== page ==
First and foremost, there is the common law concept of “doctor-patient confidentiality” that binds a medical professional from revealing or disclosing what he or she may know about a person’s medical condition. The professional duty of confidentiality covers not only what a patient may reveal to the doctor, but also what a doctor may independently conclude or form an opinion about, based on his or her examination or assessment of the patient. Confidentiality covers all medical records (including x-rays, lab-reports, etc.), as well as communications between patient and doctor, and generally includes communications between the patient and other professional staff working with the doctor. Once a doctor is under a duty of confidentiality, he or she cannot divulge any medical information to third persons without the patient’s consent. There are noteworthy exceptions to this, discussed below.
At one time (fairly common through the 1970s), a doctor was considered a mere “custodian” of medical records, which were considered the property of the patient (because the personal information contained in them related only to the patient). It was common practice to release to a patient, upon demand, all original records concerning the patient. However, that practice led to some patients destroying their medical records, denying that they had received certain treatments, misrepresenting their conditions for the purpose of obtaining life or health insurance policies, and (in the case of psychiatric patients) sometimes becoming a threat to the community at large after learning what was contained in their records. Medical malpractice suits and liability for harm caused to third persons became a paramount issue that drove the impetus for establishing a refinement of the law (mostly through case law).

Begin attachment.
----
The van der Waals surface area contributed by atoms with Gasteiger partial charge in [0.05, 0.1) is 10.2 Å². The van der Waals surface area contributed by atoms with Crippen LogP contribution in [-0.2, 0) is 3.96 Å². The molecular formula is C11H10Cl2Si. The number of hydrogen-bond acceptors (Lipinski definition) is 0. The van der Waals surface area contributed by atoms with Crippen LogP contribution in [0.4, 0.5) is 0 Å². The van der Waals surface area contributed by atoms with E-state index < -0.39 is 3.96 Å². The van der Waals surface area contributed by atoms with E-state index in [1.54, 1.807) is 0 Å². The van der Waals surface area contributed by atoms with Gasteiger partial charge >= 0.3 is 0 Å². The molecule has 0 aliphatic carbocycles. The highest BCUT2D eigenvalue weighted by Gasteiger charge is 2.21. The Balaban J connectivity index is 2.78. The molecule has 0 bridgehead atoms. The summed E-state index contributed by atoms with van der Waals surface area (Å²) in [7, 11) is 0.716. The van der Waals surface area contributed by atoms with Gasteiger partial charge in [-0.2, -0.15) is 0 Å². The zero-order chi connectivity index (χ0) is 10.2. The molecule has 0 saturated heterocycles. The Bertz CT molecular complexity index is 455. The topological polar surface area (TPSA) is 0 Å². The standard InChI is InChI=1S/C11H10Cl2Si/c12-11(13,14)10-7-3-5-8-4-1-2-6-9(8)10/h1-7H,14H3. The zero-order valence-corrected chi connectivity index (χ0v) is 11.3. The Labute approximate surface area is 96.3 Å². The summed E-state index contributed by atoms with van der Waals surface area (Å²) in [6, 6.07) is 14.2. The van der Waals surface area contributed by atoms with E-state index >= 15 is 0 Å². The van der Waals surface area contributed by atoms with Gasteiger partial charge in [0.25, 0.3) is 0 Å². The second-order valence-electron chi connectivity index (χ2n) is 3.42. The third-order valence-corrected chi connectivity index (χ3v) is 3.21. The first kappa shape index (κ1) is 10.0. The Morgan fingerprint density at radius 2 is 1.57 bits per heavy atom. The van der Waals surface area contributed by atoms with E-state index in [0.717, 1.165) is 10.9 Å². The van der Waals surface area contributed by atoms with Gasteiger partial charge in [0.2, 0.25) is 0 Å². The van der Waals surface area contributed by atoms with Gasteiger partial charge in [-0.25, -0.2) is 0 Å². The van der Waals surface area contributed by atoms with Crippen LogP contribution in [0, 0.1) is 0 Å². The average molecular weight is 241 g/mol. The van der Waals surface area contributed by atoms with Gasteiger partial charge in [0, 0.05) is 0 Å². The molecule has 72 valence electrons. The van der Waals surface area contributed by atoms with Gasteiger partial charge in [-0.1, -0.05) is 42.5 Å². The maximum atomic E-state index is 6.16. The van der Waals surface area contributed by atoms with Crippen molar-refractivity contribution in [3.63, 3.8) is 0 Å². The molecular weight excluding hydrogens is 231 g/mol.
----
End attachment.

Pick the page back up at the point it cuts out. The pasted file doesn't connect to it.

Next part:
This change has resulted in a clarification that the actual original medical records belong to those who create or originate them. However, the release to a patient or to third parties of information contained in the medical records (about a particular patient) is generally controlled by the patient (with specific exceptions).
Medical professionals may be required by the request of a patient (or court order, subpoena, etc.), to produce original documents and records for inspection, copying, or review. Usually, this is done in a supervised fashion within the offices or facilities of the creator/originator of the records (the doctor or medical facility). For all intents and purposes, it is more common for the original documents to be simply photocopied and forwarded to the patient or to the party whom the patient designates. It is general practice to not charge for copying or reproducing if the records are not extensive and are being requested by the patient, for the patient’s own use.